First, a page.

The Theme of Loneliness in Of Mice and Men
In the novel, Of Mice and Men John Steinbeck used George and Lennie’s relationship and the theme of hope to point out the loneliness in the novel. The novel starts off and is set in Soledad which means lonely. At the beginning they get a job working on a farm together. Lennie is a little retarded and has great physical strength that isn’t too controllable. As they work from ranch to ranch, Lennie relies on George for guidance and help. Rather than wasting their earnings, they try to save it in the hope of buying a place of their own. While working at one ranch they meet a worker named Candy who tries to help them financially. Before their dream can be fulfilled, Lennie kills the wife of the boss’s son. As the novel concludes George must kill Lennie for his own benefit. Later Lennie goes into town and abandons his dream by spending his money.
The main cause of George and Lennie’s lonesomeness and that of all the people at the ranch was a lack of a home. The only thing that kept the two men going was their friendship with each other and the hope to soon get a place of their own. In the novel George and Lennie mention what their dream place is going to be like: “Someday we’re gonna get the jack together and we’re gonna have a little house, and a couple of acres and a cow and some pigs and —” (Steinbeck 16). Throughout the book the reference to having a place of their own is stressed. It is a deeper dream for Lennie than George because he is always asking to talk about it. It is here where the friendship between both men is starting to develop as they share the same basic dream.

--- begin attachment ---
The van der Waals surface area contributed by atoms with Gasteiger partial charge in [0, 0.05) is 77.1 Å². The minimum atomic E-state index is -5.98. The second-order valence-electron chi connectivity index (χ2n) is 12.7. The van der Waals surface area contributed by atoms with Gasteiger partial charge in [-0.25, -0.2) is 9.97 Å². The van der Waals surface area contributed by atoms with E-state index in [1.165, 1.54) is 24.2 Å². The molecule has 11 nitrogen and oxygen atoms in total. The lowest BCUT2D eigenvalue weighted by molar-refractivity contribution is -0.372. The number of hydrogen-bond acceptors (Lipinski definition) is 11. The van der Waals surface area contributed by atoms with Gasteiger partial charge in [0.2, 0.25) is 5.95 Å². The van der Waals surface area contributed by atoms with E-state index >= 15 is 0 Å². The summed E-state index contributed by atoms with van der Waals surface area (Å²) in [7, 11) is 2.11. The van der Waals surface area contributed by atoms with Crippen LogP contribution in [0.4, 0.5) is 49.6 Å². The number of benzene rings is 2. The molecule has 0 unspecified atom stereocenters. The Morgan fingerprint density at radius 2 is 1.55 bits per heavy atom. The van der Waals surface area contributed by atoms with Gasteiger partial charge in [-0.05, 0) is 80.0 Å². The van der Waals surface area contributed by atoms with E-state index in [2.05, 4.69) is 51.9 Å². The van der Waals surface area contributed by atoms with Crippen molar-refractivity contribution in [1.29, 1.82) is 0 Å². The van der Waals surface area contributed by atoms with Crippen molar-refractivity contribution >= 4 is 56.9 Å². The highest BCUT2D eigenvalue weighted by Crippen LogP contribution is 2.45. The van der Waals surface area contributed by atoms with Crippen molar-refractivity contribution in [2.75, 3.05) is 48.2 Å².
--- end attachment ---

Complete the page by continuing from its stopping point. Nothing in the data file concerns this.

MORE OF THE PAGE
In the early stages of the book it is brought to the rea…
… Steinbeck’s setting shows an act of a man’s isolation and Soledad translated in English means loneliness. Steinbeck functions their friendship to point out the loneliness that is really there. “The influence of George and Lenny’s mutual commitment, and of their dream has broken the grip of loneliness and solitude in which they exist” (Bloom 147). Even though they don’t realize it there is a fear of being alone.
Bloom, Harold. John Steinbeck. Pennsylvania: Chelsea House Publishers, 1999.
French, Warren. in his John Steinbeck, Twayne Publishers, Inc., 1961, p. 190, in Contemporary Literary Criticism Vol. 75, edited by Thomas Votteler, Detroit: Gale Research Inc., 1993.
Steinbeck, John. Of Mice and Men. New York: Penguin Books, 1993.
Votteler, Thomas. Contemporary Literary Criticism Vol. 75, Detroit: Gale Research Inc., 1993.